There’s no question that life in the immediate aftermath of the bar exam is exponentially better than life before the bar exam, but unfortunately, you’ve still got to endure the months-long wait for your results, which is its own special kind of torture. Hopefully you’ve taken a post-bar trip or spent some time relaxing in the last few weeks, but what else do you do with yourself until that fateful day arrives? While it will depend in part on what your individual circumstances are, below are a few suggestions.
Get to Work
If you’ve already got a post-graduate job locked down and have the option to start now, throwing yourself into work may help the days and months to pass a little more quickly. There is a steep learning curve for new attorneys, and with so much to learn your brain should be preoccupied for the better part of each day. Also, using this time to make a good impression could certainly help in the event that you don’t pass the first time around and want your employer to give you a chance to retake the exam in February.
Or Look for Work
If you’re still looking for a job, that should be your primary focus right now (as if you need someone to tell you that). All of the advice in this post about maintaining your job search while studying for the bar exam still applies, but you can really ratchet things up a notch. Make sure all of your application materials are up-to-date and reflect the fact that you just sat for the bar exam. Now is a good time to update your LinkedIn profile as well; consider including something that alerts people to the fact that you’re seeking job. I’ve seen some recent graduates post an update regarding what type of opportunity they’re looking for (using hashtags to garner more attention), while others have used their headline for this purpose. Informational interviews can be a great tool to employ during this time as well. Finally, be sure to engage your law school Career Services Office, as they’ll be able to provide additional guidance that is tailored to your specific situation.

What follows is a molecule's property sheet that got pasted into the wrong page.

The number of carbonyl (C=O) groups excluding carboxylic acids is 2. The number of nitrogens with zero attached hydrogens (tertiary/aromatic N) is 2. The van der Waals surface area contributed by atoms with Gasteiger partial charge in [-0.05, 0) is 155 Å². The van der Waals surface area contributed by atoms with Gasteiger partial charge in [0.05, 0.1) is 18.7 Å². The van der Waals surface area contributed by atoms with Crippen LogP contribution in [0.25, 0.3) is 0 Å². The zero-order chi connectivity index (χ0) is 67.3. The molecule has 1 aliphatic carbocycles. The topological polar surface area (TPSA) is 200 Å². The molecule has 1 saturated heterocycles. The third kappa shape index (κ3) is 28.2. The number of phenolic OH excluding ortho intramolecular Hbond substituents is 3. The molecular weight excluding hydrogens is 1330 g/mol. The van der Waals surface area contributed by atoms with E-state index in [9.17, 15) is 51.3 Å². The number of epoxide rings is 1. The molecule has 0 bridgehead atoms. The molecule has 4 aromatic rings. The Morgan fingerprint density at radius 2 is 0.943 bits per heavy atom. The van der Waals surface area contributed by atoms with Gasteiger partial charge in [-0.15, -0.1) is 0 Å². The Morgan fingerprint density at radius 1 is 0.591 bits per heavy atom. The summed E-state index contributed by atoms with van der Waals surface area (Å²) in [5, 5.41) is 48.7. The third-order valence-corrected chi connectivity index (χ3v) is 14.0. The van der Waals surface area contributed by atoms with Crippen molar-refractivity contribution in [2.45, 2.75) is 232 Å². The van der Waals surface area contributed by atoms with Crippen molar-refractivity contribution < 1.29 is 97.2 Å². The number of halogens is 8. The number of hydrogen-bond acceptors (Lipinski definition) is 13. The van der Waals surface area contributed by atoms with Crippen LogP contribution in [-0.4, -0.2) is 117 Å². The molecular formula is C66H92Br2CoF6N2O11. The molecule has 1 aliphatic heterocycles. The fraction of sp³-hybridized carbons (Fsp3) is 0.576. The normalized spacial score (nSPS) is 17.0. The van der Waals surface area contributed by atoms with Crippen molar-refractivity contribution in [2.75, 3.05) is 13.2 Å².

Volunteering with a legal non-profit or government organization can be a particularly good idea if you’re still in the job market, as it allows you to start gaining experience and to make new connections in the legal world. It will provide a welcome reprieve from searching and applying for jobs all day, and can be just as effective in helping you to land one. Assuming you do good work, being a known quantity can quickly move your name to the top of the candidate list should an opening arise while you’re volunteering there. Even if you don’t see a future for yourself at the organization where you’re volunteering, the dedication it shows to the development of legal skills will likely make you a stronger candidate for other opportunities.
If you’re already working full-time, volunteering can still be a wonderful way to give back to the community and keep your mind off of bar results during some of your off-hours. It doesn’t necessarily have to be something legal in nature, and, truthfully, may be more enjoyable if it’s not. If you’re passionate about animals, volunteer with the humane society or consider fostering an animal through a local rescue organization. If you like kids, apply to become a Big Brother or Big Sister. Volunteering can help you feel more connected to your community and lead to new friendships if you’ve recently relocated for your job.
Pick Up a New (or Old) Hobby
I know it’s difficult, but try to think back to before law school when you had free time and the ability to do things that you enjoyed. Take advantage of the fact that you finally have time again to rediscover some of the pastimes you loved before your life became consumed by the law, or embark on a new adventure. Join a book club (or just read some books for pleasure). Get a pet. Take a cooking class. Spend more time with your family (and maybe then realize they were better in small doses). Train for a half-marathon. Let’s face it, nothing is going to be able to put your bar results completely out of mind, but at least you can be doing something that makes you happy while you’re worrying about whether you passed.
Hope for the best; prepare yourself mentally for the worst. Surely, you’ve seen the lists of famous individuals who failed the bar exam on their first attempt and went on to great success. If you don’t pass this time around, there is a wide range of emotions you may experience, but hopelessness should not be one of them. Remind yourself that a bar failure is a temporary setback, not something that’s fatal to your career . . . but don’t dwell too much on the “what ifs” at this point.